The family of electrical locking devices available to the door control designer is ever-growing. It’s imperative that the system designer/installer stay educated informed and up to date on all locking technology. This enables the system designer more options and enables that the proper locking device be specified for each application. Well, at least that’s the way it should be.
However, in the real world, lock specification is instead directed by other priorities such as:
– The architect liked it: (“I Love the Luster!”)
– Cost (“What’s the cheapest thing you got?”)
– Ease of installation (“Stand back Dave, I’ll make it fit”)
– What already in stock (“If I don’t get that thing off the truck soon, it’ll be too road-burned to sell”)
– What was used on the last job seemed to work OK (“They haven’t called so it must be working”).
We are all creatures of habit to some extent, so why not develop some good ones?
Here’s a list of locking devices used for electronic door control.
– Electric Strikes
– Electric Bolts
– Electrically actuated cylindrical locks
– Electrically actuated mortise locks
– Electrical latch retraction devices
– Electrically actuated trim
– Motorized electric locking devices
– Shear Locks
– Standalone Access Controls
– Standalone Egress Controls
– Electromagnetic Locks
On my list, electromagnetic locks are last but definitely not least, but it’s hard to determine where the electromagnetic locks rank of importance in the evolution of access control. It can be said that they’re perfect for many applications; and there has never been a better assortment of them from which the system designer can select.
The characteristics that set electromagnetic locks apart from all other electric locks are:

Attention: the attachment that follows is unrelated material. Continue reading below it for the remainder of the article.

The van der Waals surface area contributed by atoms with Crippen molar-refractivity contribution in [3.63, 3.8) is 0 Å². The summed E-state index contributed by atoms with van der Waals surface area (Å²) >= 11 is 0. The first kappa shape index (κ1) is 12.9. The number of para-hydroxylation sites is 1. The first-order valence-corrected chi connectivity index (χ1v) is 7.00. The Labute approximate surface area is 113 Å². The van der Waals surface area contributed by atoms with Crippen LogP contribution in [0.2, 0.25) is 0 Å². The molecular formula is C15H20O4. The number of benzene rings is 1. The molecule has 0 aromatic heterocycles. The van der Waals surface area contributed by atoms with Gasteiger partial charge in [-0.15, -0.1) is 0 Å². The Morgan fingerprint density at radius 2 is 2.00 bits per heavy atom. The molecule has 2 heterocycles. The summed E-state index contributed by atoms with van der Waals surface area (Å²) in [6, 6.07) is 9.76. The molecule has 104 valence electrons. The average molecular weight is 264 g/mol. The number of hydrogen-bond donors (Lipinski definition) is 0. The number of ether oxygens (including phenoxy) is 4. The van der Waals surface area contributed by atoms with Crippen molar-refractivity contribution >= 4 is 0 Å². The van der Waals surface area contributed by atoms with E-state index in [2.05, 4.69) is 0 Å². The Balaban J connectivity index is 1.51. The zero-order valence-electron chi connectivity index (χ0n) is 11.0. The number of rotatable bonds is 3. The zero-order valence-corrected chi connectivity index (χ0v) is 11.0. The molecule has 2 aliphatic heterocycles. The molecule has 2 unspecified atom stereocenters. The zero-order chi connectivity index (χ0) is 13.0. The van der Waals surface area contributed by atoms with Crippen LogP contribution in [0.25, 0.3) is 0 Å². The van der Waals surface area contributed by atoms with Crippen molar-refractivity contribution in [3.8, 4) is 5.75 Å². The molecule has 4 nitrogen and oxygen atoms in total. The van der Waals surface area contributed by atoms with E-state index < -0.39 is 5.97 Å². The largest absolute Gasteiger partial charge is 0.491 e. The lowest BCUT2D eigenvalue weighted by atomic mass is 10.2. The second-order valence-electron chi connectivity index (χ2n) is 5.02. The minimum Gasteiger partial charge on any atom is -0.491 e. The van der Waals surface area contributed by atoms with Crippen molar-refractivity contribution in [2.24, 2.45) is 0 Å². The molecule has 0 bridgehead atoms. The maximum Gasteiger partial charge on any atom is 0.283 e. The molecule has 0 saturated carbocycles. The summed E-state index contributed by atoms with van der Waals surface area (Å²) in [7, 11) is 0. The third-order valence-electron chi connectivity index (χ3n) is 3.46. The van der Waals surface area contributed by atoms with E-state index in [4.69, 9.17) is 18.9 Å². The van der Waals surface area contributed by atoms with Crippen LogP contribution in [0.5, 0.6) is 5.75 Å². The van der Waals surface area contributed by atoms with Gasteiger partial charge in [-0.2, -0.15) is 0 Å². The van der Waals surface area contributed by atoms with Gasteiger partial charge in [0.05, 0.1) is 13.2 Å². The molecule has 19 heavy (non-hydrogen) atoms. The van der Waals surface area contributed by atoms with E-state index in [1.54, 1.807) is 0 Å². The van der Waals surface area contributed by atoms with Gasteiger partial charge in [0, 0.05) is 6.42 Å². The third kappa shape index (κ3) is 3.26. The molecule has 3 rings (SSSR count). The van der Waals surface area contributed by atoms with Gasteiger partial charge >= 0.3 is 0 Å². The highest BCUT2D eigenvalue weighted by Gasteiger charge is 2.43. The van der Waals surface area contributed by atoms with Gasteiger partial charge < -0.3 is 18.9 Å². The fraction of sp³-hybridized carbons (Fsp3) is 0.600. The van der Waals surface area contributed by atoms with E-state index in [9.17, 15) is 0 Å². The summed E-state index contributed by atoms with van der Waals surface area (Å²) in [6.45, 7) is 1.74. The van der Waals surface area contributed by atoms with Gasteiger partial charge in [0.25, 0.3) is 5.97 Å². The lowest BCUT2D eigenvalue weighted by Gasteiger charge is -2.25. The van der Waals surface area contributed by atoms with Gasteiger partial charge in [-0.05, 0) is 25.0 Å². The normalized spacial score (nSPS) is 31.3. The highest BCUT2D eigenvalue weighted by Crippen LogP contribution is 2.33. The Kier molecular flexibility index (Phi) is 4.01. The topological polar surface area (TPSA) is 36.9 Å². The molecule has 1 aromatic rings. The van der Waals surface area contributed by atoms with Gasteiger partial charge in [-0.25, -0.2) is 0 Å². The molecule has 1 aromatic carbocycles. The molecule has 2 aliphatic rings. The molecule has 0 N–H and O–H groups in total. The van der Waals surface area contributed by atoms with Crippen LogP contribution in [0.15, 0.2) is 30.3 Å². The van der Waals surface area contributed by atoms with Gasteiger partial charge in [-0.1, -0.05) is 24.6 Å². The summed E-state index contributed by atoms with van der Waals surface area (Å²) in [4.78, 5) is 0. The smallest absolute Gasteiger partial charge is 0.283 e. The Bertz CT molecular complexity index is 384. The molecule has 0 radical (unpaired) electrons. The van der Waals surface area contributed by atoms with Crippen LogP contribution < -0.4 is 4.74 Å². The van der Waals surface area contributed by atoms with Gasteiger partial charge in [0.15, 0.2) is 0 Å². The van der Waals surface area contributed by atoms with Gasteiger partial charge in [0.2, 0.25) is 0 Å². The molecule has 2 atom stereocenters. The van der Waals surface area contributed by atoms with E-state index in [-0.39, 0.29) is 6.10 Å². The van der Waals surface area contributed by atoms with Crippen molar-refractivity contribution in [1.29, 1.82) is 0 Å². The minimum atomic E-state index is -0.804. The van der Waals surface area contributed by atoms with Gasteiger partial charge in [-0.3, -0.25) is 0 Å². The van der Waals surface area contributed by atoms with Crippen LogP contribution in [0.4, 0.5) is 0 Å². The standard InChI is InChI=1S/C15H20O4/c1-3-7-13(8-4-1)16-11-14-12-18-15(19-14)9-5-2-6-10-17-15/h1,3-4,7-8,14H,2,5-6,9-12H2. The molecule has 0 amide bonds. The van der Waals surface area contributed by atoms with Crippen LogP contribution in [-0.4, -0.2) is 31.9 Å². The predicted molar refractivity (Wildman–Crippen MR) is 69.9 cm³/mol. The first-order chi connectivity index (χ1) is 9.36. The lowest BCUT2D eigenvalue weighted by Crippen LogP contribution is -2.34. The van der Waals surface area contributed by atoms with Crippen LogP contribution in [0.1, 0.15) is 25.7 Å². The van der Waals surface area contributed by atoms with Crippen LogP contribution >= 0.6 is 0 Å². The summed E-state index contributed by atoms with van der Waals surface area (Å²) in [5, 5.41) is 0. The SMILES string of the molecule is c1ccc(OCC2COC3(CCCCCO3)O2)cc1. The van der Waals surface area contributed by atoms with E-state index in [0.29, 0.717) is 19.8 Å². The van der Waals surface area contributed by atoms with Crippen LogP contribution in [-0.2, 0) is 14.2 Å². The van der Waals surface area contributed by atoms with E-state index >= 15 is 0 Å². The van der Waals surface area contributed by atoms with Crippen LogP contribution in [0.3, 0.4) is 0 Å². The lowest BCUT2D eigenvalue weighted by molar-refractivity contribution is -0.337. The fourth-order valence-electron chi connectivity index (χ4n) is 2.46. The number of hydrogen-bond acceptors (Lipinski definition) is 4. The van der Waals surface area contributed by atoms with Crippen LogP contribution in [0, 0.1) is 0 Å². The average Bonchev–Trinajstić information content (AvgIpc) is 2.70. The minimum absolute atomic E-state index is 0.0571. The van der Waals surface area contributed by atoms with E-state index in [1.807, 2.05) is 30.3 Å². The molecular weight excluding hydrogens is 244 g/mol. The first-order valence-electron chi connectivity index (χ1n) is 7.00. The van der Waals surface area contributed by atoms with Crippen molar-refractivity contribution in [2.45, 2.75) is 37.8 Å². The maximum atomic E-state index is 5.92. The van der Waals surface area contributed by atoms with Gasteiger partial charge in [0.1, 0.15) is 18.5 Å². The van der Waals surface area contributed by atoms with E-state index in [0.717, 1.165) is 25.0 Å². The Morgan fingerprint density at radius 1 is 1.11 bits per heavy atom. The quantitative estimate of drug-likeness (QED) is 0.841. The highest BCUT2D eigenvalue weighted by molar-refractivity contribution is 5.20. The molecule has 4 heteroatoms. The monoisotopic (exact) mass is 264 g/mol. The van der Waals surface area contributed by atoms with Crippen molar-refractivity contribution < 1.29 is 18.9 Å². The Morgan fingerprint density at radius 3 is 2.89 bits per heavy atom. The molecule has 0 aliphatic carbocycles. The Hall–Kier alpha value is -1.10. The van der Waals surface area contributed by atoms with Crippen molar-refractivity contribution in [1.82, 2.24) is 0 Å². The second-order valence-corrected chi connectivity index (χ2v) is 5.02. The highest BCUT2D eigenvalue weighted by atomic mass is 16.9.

1. They usually have no moving parts.
2. There is no integral means of unlocking them.
3. They are fail-safe and require power in order to lock and power to be removed for them to unlock.
THE EASY WAY OUT?
Having no moving parts, electromagnetic locks are sometimes regarded as an “idiot-proof locking solution” for unskilled installers or for use on problem doors. Consequently, many electromagnetic locks are installed unsafely.
Although it is true that electromagnetic locks are relatively simple to mount on a door and a door frame (essentially requiring less than ten holes to be drilled), those other two inherent characteristics (they have no integral means of unlocking them and they are fail-safe and require power in order to lock and power to be removed for them to unlock) make the proper application of electromagnetic locking systems something to be attempted by a qualified locksmith.
Installation of electromagnetic locking systems requires proper system design and skill. It should be treated as serious business because if not done properly, electromagnetic locks can be hazardous to building occupants (even trapping occupants in a burning building).
Electromagnetic locks have NEITHER levers nor buttons on them to unlock them, so thought and planning must be put into where they are used and the design of the system that controls them so that they are safe for the building occupants.
THINK LIKE THE LAHJ
Misapplication has earned electromagnetic locks a bad reputation among building inspectors and fire marshals.
Be sure that electromagnetic locks are permitted in your jurisdiction, and even better, document your installation, listing the components you plan to use, how it will be wired and the location of the door on which it is to be installed, and arrange a meeting with your LAHJ (local authority having jurisdiction) to go over it with him. Although electromagnetic locking systems are widely deployed, your LAHJ will have the final word.
Manufacturers of electromagnetic locks and accessories design their products to meet many standards of manufacturing quality and code compliance, and the reputable manufacturers have help available on-line, via help desks or through their national network of skilled reps.